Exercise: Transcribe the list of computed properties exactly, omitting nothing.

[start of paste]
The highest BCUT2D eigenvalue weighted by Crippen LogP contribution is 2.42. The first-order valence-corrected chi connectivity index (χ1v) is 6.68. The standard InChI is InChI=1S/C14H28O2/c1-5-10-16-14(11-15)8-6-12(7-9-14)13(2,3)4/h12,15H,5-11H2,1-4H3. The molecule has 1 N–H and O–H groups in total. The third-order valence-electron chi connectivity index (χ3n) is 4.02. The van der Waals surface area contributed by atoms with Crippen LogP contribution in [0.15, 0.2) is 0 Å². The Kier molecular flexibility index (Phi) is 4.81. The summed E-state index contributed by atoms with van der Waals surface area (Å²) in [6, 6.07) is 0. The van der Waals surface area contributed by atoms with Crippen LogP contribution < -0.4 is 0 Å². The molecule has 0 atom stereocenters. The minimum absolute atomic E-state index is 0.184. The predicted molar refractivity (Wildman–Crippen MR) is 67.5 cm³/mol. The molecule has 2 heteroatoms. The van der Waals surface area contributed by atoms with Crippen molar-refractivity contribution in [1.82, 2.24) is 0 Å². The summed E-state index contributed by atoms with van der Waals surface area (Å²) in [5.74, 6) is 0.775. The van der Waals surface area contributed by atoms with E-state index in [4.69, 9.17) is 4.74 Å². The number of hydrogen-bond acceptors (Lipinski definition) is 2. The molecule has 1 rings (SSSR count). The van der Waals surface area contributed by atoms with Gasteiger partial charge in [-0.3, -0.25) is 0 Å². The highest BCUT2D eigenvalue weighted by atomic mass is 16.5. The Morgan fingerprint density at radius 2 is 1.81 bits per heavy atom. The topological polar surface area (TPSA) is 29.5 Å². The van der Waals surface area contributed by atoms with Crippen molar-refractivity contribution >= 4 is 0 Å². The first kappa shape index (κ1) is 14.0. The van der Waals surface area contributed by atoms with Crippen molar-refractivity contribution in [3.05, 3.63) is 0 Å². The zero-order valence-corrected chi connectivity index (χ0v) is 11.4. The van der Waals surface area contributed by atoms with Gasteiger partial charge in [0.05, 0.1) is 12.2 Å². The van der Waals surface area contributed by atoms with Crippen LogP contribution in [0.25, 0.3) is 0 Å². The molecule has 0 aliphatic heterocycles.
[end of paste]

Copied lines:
The highest BCUT2D eigenvalue weighted by Crippen LogP contribution is 2.42. The first-order valence-corrected chi connectivity index (χ1v) is 6.68. The standard InChI is InChI=1S/C14H28O2/c1-5-10-16-14(11-15)8-6-12(7-9-14)13(2,3)4/h12,15H,5-11H2,1-4H3. The molecule has 1 N–H and O–H groups in total. The third-order valence-electron chi connectivity index (χ3n) is 4.02. The van der Waals surface area contributed by atoms with Crippen LogP contribution in [0.15, 0.2) is 0 Å². The Kier molecular flexibility index (Phi) is 4.81. The summed E-state index contributed by atoms with van der Waals surface area (Å²) in [6, 6.07) is 0. The van der Waals surface area contributed by atoms with Crippen LogP contribution < -0.4 is 0 Å². The molecule has 0 atom stereocenters. The minimum absolute atomic E-state index is 0.184. The predicted molar refractivity (Wildman–Crippen MR) is 67.5 cm³/mol. The molecule has 2 heteroatoms. The van der Waals surface area contributed by atoms with Crippen molar-refractivity contribution in [1.82, 2.24) is 0 Å². The summed E-state index contributed by atoms with van der Waals surface area (Å²) in [5.74, 6) is 0.775. The van der Waals surface area contributed by atoms with E-state index in [4.69, 9.17) is 4.74 Å². The number of hydrogen-bond acceptors (Lipinski definition) is 2. The molecule has 1 rings (SSSR count). The van der Waals surface area contributed by atoms with Gasteiger partial charge in [-0.3, -0.25) is 0 Å². The highest BCUT2D eigenvalue weighted by atomic mass is 16.5. The Morgan fingerprint density at radius 2 is 1.81 bits per heavy atom. The topological polar surface area (TPSA) is 29.5 Å². The van der Waals surface area contributed by atoms with Crippen molar-refractivity contribution >= 4 is 0 Å². The first kappa shape index (κ1) is 14.0. The van der Waals surface area contributed by atoms with Crippen molar-refractivity contribution in [3.05, 3.63) is 0 Å². The zero-order valence-corrected chi connectivity index (χ0v) is 11.4. The van der Waals surface area contributed by atoms with Gasteiger partial charge in [0.05, 0.1) is 12.2 Å². The van der Waals surface area contributed by atoms with Crippen LogP contribution in [0.25, 0.3) is 0 Å². The molecule has 0 aliphatic heterocycles.